Government failure not unique to Trudeau government
The Auditor General of Canada (AG) recently released reports of the federal government’s management of both vaccines and COVID-related spending. While the reports certainly raise questions (again) about competence, they should not mislead Canadians into believing that government failure is unique to the Trudeau government. Instead, we should better understand the limits of government and adjust our demands accordingly.
The AG’s assessment of COVID-spending is damning. She found $4.6 billion in overpayments to ineligible recipients and recommended that the government investigate the nature of another $27.4 billion in spending. Overpayment recipients included 1,522 prisoners, 391 dead people and 434 children too young to be eligible. The AG also criticized Ottawa for failing to require social insurance numbers (SIN) for workers in firms claiming federal wage subsidies (Canada Emergency Wage Subsidy), which means proper verification and tracking cannot be completed.
This is on top of poorly targeted federal COVID spending. Our 2020 study, for instance, examined almost $82 billion of COVID spending and estimated that 27 per cent was poorly targeted, representing more than $22 billion in wasted taxpayer money. For example, $11.8 billion in Canada Emergency Response Benefit (CERB) payments went to eligible young people ages 15 to 24 deemed to be dependents living with parents in households with at least $100,000 in household income.
This level of poorly-targeted spending, coupled with the mismanagement noted by the AG, means that Ottawa spent much more than was needed and accumulated far more debt than was necessary to stabilize the economy and help those in genuine need.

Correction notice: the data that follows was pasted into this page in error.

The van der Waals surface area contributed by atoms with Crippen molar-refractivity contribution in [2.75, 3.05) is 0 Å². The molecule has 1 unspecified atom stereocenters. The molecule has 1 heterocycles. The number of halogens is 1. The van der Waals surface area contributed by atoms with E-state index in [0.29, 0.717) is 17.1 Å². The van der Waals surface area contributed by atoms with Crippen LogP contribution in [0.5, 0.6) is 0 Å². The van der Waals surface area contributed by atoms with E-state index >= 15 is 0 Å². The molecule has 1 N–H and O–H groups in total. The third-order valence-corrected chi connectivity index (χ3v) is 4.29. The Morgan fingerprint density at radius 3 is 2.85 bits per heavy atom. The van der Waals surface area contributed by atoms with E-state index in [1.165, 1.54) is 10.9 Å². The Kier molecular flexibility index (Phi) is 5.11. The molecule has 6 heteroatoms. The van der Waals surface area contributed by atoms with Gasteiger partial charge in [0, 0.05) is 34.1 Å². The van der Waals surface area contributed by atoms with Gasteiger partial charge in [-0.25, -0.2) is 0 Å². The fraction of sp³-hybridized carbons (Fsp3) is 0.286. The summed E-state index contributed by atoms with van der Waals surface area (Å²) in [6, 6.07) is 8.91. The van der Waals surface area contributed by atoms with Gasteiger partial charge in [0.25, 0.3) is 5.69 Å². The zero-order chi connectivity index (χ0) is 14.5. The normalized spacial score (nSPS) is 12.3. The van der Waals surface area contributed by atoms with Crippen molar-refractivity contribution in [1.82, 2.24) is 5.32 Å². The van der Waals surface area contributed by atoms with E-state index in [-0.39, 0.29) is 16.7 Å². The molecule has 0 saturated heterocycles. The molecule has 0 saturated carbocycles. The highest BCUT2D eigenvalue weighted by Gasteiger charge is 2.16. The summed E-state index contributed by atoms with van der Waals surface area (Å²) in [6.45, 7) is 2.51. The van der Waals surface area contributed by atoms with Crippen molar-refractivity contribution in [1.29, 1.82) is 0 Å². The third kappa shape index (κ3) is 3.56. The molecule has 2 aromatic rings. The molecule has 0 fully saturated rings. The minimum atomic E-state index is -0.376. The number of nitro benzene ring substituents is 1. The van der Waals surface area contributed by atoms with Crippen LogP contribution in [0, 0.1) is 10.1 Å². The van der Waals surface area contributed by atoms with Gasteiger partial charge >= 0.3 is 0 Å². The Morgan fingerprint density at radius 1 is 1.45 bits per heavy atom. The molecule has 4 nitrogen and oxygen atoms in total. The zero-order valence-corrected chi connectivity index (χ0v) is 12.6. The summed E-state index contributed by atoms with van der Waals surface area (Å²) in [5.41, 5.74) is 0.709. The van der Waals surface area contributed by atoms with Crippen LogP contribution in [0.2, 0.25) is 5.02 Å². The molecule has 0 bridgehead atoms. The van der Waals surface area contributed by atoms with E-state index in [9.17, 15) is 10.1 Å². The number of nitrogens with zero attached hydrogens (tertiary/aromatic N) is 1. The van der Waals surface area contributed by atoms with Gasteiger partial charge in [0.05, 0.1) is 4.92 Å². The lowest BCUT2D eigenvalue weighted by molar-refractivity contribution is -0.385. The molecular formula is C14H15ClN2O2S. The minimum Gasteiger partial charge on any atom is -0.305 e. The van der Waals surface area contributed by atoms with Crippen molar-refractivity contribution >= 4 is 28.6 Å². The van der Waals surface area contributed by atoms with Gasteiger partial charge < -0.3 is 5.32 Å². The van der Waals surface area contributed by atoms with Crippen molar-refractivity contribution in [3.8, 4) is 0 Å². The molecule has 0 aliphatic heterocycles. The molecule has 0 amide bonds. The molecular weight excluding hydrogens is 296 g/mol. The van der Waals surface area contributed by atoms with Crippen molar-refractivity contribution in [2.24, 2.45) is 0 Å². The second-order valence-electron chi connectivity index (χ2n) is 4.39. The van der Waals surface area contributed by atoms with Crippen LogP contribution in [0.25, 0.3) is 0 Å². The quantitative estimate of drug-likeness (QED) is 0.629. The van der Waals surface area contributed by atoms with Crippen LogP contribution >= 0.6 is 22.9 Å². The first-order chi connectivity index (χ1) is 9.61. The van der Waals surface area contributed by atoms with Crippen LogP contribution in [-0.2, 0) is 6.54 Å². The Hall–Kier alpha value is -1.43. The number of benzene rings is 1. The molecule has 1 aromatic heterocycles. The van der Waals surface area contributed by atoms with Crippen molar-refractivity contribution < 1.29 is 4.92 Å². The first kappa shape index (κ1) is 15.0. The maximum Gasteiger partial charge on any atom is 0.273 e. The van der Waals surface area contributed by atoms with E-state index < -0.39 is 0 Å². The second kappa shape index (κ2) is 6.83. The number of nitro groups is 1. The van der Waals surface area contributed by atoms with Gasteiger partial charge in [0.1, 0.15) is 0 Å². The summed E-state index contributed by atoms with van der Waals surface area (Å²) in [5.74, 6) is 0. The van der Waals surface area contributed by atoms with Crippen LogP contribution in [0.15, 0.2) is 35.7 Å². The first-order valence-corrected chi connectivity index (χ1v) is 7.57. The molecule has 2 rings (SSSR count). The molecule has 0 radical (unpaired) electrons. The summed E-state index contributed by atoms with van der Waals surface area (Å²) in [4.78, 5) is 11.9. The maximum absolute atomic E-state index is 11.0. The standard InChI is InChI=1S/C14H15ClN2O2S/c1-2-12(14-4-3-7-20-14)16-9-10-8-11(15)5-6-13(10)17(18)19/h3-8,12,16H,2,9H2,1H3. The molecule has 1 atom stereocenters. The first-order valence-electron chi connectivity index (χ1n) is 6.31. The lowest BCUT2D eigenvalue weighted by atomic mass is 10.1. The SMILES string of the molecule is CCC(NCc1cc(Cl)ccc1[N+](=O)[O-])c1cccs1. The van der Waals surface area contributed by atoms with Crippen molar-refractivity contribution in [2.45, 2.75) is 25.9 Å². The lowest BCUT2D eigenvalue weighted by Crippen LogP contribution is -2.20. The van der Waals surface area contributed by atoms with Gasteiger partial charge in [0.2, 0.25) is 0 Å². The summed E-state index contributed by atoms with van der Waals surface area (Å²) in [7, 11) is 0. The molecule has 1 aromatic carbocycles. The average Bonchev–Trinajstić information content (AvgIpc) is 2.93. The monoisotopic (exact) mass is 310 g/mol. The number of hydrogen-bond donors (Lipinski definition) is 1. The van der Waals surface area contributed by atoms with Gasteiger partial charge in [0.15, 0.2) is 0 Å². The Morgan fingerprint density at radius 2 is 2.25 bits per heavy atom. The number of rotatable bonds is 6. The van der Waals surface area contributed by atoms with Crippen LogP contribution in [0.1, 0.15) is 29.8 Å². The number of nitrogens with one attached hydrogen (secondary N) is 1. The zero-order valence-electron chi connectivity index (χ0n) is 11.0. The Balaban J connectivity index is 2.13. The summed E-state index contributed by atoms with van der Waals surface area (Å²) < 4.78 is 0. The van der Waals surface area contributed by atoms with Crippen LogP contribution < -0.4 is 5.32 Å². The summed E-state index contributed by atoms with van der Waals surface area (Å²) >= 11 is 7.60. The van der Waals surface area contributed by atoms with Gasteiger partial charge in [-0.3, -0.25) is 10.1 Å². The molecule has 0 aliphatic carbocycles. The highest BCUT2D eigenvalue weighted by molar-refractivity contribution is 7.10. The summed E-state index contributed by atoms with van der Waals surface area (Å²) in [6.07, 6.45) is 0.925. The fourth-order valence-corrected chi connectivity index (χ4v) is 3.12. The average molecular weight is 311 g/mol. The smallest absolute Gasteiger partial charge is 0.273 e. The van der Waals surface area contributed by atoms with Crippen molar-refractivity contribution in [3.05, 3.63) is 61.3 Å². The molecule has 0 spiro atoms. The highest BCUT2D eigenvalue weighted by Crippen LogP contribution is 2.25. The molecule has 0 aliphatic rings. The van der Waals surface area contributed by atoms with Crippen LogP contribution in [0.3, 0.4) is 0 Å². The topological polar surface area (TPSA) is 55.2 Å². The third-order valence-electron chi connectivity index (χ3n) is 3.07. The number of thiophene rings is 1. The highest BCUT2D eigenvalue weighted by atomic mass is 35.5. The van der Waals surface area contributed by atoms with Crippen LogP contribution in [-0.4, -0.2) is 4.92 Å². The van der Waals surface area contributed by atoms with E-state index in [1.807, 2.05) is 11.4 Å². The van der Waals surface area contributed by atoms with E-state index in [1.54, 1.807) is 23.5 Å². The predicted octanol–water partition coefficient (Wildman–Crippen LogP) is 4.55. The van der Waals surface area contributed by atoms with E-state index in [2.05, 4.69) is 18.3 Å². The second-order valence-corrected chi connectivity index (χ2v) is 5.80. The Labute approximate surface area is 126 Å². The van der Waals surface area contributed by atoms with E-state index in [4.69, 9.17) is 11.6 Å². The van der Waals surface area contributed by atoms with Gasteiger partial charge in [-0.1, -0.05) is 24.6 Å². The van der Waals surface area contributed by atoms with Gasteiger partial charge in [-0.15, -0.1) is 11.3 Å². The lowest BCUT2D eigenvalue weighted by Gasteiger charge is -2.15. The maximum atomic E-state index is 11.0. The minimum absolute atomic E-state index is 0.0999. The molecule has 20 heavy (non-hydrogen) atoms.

There is, therefore, a legitimate question about the government’s competence. However, there’s also a risk that Canadians assume these failures are simply a result of the current government’s incompetence rather than the larger problem of systemic government failure.
Consider a 2013 study, which analyzed more than 600 instances of government failure from AG reports between 1988 and 2013, covering multiple Canadian federal governments. One example—the 2001 Heating Expense Relief program, which aimed to provide financial assistance to low-income Canadians to offset higher energy costs using the existing GST credit system. The AG found that less than one-quarter of the $1.5 billion spent went to low-income families facing emergency heating costs, and that up to one million of the 7.6 million households that received payments may have received multiple payments. Moreover, at least 4,000 Canadians living abroad, up to 1,600 prisoners and at least 7,500 dead people also received payments.
Or consider a follow-up 1998 report examining the integrity of Canada’s social insurance number system, which is the basis for government payments to individuals. The report found that more than 50 per cent of SINs had no supporting documentation, the registry had 12 million uncertified SIN accounts, and that there were 3.8 million more SINs for Canadians 20 years of age and older than there were people. The potential for fraud is obviously significant.
The reality of government is that it has many unique constraints and features, which mean it operates differently from markets and, perhaps most importantly, differently than what many Canadians envision. In other words, the very nature of government—which includes the need to be popular and win elections, competition between interest groups and their primacy in the political marketplace, the monopoly environment within which most governments operate, the lack of prices and profits as a source of information about how to best allocate limited resources, the separation of revenues (taxes) from the delivery of services, and the lack of financial constraints—all mean governments operate uniquely in the economy.
The sooner Canadians better understand the limitations of government, the sooner we can minimize waste and the effects of government failure by more realistically limiting our demands on government.